Here, Defendant cannot establish plain error because he cannot show the above cited testimony from Vanessa's mother and sister had a “probable impact on the jury verdict.” Id. Prior to deliberations, the trial court provided the pattern cautionary instruction to the jury regarding the credibility, interest, bias, and partiality of witnesses:
You are the sole judges of the believability of a witness. You must decide for yourselves whether to believe the testimony of any witness. You may believe all, any part, or none of a witness' testimony. In deciding whether to believe a witness, you should use the same tests of truthfulness that you use in your everyday lives. Among other things, these tests may include the opportunity of the witness to see, hear, know, or remember the facts or occurrences about which the witness testified, the manner and appearance of the witness, any interest, bias, prejudice, or partiality the witness may have, the apparent understanding and fairness of the witness, whether the testimony is reasonable, and whether the testimony is consistent with other believable evidence in the case. (T 257-258)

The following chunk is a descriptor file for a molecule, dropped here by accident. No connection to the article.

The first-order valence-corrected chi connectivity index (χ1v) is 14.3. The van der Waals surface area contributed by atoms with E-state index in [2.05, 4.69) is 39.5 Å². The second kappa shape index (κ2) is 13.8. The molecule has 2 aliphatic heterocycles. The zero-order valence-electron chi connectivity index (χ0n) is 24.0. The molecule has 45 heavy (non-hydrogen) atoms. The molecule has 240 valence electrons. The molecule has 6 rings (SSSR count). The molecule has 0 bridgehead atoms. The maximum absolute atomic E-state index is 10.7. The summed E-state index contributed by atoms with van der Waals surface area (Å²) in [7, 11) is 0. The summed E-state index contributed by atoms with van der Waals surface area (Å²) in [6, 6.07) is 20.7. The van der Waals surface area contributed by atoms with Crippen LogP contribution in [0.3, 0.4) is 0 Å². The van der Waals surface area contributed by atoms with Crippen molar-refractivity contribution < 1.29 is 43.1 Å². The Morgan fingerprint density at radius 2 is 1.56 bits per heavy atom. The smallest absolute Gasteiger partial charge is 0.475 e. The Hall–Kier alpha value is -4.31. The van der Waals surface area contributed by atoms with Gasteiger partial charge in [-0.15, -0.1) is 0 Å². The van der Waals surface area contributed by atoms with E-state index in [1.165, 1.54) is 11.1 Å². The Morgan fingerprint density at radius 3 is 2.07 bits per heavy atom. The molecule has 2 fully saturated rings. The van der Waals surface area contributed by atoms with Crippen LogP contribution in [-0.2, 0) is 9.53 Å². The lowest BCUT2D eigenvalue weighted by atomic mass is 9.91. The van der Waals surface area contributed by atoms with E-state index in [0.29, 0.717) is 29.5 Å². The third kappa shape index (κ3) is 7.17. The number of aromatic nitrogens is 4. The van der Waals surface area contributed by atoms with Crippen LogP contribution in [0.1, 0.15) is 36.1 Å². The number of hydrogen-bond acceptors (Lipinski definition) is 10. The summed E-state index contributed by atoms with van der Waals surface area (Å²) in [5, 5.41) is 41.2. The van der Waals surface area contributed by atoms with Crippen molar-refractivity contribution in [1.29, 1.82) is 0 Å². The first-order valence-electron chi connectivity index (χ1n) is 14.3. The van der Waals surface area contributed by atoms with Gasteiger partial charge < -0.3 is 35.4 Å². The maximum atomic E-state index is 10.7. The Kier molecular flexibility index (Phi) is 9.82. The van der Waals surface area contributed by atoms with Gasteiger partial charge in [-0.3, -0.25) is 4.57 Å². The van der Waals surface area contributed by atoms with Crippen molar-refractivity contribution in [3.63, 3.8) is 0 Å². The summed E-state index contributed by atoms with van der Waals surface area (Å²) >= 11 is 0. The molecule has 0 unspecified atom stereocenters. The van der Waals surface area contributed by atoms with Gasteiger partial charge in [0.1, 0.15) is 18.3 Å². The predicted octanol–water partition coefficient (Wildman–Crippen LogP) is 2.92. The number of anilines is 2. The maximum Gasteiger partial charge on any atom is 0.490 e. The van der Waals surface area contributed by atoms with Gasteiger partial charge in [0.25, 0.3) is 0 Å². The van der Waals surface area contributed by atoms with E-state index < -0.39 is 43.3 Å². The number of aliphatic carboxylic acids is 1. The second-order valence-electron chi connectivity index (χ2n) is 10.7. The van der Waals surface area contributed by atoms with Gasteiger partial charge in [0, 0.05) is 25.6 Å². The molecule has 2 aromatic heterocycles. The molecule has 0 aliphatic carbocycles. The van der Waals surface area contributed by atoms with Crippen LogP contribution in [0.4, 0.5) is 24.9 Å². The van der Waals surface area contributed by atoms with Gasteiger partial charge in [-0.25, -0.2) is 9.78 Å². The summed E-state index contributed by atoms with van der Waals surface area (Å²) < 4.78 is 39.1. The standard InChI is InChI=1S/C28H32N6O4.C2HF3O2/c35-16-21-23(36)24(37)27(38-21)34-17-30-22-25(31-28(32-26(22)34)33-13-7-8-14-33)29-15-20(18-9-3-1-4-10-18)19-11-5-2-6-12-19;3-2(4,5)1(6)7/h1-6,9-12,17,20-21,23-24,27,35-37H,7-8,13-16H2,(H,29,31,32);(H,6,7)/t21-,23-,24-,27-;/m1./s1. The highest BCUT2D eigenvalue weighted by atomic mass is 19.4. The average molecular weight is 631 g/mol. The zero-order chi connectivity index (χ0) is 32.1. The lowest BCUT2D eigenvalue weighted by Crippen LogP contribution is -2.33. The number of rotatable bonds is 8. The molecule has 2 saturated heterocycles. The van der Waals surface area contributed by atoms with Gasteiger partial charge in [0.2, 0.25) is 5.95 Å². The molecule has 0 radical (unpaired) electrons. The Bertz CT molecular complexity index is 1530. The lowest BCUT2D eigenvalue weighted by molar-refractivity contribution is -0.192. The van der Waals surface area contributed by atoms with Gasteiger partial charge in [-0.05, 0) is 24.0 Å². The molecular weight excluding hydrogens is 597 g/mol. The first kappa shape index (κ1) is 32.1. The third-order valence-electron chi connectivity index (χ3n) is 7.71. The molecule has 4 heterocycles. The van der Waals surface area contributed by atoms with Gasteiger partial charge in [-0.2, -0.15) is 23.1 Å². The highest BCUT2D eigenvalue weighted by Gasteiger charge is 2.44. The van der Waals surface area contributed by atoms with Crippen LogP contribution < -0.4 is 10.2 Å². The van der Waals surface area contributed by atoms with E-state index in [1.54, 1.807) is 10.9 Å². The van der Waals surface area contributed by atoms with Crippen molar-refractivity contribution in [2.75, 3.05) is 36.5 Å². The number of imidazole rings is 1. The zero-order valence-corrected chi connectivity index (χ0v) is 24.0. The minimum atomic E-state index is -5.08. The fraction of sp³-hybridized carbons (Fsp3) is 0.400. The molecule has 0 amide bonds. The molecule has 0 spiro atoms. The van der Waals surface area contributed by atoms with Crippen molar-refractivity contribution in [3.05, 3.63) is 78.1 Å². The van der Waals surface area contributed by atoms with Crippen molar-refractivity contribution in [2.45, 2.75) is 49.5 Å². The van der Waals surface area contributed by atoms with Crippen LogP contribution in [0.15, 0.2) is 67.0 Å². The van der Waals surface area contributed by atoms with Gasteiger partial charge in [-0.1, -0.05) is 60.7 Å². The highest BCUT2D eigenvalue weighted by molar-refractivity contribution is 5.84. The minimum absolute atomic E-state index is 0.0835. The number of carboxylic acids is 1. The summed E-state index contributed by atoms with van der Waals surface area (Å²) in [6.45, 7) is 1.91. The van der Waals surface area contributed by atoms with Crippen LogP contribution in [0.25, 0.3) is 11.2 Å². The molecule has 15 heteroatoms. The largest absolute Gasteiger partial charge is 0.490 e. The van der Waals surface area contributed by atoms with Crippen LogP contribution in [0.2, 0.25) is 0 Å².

See NC Pattern Jury Inst.—Crim. 101.15 Credibility Of Witness (2017). Thus, the members of the jury were informed that they may consider any potential interest or partiality Charlene might have toward her daughter. Likewise, the jury understood that it may consider any negative bias Charlene might harbor toward the Defendant (an ex-boyfriend who allegedly molested her daughter). Similarly, the jury was informed that it could consider any potential bias Ashley might have towards her younger sister when evaluating her testimony. Given the jury's ultimate role regarding the believability of these lay witnesses, and in light of the fact that Vanessa provided extensive testimony at trial, we cannot say that the admission of two lay opinions from Vanessa's close relatives had a probable impact on the jury's verdict. Accordingly, we conclude that the trial court did not plainly err.